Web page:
Sunday, March 22, 2015

Kazimir Malevich - Running man, 1933.

Marlon Brando at Orly Airport in Paris, 1959. Photo by Boris Lipnitzki

Malcolm X at a meeting in Paris, November 23, 1964

    White interviewer: If it was our white ancestors who bought you and enslaved you, we are their children. We are the new generation. Why don't you call us your brothers?
    Malcolm X: A man has to act like a brother before you can call him a brother. You made a very good point, really, that needs some clarification. If you are the son of the man who had a wealthy estate and you inherit your father's estate, you have to pay off the debts that your father incurred before he died. The only reason that the present generation of white Americans are in the position of economic strength that they are is because their fathers worked our fathers for over 400 years with no pay. For over 400 years we worked for nothing. We were sold from plantation to plantation like you sell a horse, or a cow, or a chicken, or a bushel of wheat. It was your fathers who did it to our fathers, and all of that money that piled up from the sale of my mother and my grandmother and my great-grandmother is what gives the present generation of American whites [the ability] to walk around the earth with their chest out; you know, like they have some kind of economic ingenuity. Your father isn't here to pay his debts. My father isn't here to collect. But I'm here to collect and you're here to pay.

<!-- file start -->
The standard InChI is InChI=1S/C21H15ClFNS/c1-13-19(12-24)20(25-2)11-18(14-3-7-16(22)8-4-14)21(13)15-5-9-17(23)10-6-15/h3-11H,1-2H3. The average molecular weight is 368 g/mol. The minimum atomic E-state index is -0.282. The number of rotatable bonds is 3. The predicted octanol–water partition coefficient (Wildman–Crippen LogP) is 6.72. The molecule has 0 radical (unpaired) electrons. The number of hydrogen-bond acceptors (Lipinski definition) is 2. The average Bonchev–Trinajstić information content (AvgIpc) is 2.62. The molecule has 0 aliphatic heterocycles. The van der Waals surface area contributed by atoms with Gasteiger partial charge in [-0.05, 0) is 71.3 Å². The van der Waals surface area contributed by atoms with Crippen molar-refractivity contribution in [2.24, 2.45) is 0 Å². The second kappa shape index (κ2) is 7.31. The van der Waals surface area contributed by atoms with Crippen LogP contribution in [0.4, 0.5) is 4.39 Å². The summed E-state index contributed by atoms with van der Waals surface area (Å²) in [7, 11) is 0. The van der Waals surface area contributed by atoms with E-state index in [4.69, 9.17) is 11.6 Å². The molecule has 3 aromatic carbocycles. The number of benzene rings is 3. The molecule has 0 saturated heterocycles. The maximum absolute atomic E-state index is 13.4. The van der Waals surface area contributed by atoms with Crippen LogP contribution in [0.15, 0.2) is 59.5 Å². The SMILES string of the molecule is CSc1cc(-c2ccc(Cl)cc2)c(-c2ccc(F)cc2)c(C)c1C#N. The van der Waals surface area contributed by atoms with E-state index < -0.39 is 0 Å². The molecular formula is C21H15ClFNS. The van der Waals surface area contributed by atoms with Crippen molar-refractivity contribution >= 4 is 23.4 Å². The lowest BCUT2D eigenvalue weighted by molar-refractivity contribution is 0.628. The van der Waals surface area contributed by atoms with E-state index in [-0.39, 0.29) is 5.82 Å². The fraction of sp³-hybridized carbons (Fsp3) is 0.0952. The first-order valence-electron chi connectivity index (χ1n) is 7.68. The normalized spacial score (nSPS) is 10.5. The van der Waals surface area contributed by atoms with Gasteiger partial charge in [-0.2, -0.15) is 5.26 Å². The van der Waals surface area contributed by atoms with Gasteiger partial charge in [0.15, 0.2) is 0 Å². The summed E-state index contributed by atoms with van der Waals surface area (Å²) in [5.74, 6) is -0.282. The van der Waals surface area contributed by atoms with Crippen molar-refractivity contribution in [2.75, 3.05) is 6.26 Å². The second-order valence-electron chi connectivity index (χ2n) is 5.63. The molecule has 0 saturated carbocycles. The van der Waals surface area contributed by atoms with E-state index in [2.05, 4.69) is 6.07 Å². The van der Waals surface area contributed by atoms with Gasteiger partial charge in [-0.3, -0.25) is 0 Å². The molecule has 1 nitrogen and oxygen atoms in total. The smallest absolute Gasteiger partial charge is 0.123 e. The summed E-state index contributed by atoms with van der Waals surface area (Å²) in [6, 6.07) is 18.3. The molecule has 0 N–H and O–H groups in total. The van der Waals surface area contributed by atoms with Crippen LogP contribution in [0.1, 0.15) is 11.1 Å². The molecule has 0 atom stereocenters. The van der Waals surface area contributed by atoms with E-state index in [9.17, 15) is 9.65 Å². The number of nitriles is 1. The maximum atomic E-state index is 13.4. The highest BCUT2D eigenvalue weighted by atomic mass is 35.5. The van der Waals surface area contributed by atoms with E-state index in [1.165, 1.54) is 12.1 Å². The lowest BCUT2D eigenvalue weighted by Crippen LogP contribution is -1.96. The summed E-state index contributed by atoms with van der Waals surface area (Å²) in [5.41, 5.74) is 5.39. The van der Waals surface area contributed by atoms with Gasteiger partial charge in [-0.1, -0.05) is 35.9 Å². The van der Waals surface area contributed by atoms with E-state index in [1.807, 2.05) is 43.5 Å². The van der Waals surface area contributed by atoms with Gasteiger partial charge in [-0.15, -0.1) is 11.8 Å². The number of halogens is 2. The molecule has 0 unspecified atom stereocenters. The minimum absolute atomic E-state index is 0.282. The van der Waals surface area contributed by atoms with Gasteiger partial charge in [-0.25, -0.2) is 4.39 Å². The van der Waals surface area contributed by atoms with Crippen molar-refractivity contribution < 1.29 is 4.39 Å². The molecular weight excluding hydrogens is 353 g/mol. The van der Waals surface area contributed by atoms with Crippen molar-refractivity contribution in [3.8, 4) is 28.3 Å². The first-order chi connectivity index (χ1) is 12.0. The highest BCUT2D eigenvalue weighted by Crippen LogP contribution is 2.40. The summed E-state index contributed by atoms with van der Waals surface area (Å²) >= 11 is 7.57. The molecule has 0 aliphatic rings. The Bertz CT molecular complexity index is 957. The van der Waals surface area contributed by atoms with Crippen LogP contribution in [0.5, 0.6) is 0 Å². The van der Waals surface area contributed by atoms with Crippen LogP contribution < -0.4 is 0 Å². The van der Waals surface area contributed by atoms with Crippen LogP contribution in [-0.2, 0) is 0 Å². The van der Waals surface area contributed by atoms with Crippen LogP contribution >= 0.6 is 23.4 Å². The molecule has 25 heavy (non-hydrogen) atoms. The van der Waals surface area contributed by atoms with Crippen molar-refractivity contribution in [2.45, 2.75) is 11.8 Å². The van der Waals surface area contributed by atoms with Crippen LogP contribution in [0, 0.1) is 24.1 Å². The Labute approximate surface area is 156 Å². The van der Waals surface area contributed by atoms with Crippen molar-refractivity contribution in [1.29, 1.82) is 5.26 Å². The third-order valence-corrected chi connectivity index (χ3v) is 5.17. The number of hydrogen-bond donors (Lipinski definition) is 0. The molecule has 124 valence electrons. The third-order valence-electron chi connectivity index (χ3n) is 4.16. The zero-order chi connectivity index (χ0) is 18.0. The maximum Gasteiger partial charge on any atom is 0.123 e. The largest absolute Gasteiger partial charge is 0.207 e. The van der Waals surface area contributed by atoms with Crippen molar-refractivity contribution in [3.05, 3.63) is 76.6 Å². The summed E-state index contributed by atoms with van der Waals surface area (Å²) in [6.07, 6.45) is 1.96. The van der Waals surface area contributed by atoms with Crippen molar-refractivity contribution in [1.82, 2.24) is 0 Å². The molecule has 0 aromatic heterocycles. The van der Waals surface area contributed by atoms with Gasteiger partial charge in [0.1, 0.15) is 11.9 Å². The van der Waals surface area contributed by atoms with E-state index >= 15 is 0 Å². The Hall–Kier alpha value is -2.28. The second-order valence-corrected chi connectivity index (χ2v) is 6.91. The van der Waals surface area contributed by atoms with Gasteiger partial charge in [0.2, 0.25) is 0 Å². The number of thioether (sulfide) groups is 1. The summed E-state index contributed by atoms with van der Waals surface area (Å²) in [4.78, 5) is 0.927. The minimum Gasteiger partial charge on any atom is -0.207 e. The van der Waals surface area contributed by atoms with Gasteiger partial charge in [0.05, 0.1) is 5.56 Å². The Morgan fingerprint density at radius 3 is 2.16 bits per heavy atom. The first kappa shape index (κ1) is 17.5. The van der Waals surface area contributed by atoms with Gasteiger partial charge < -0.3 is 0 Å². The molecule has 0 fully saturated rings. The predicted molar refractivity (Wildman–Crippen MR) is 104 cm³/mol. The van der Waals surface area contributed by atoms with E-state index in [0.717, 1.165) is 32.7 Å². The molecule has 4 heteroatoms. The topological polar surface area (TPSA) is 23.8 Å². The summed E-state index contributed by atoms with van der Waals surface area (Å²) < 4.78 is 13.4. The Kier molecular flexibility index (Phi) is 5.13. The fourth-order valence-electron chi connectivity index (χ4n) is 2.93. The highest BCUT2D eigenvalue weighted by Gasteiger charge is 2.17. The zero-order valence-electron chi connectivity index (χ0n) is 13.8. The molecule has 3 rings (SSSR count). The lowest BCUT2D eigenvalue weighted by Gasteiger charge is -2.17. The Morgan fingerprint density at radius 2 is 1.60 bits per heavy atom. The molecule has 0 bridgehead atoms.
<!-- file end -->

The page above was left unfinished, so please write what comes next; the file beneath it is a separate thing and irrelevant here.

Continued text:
- Kasimir Malevich

Honor to the Futurists who forbade the painting of female hams,

the painting of portraits and guitars in the moonlight.

They made a huge step forward: they abandoned meat

and glorified the machine.

    -  Kasimir Malevich

Red house (Красный Дом) by Kasimir Malevich (1932) St. Petersburg

Saturday, March 7, 2015

Do you? Think?

Elvin Jones-One of the greatest percussionists of all time

Leonardo da Vinci

Of the greatest defect in painters. It is the greatest defect in painters to repeat the same movements and the same faces and draperies in a composition and to make most of the faces resemble their author. This has often surprised me, for there are some who have made selfportraits of all their figures, all with the manners and movements of him who painted them. And if he is lively in his speech and his gestures, his figures are equally lively ; and if the master is devout, the figures appear to be the same, with their necks bent ; and if the master does little, his figures seem to be portraits of laziness personified ; and if the master is poorly proportioned, the figures are of the same kind, and if he is mad, this is amply revealed in his pictures, which are deprived of all logic, the figures not attending to what they are doing, but looking here to the right, there to the left, as if they were dreaming. And thus, every characteristic of the painting corresponds to a characteristic of the painter himself.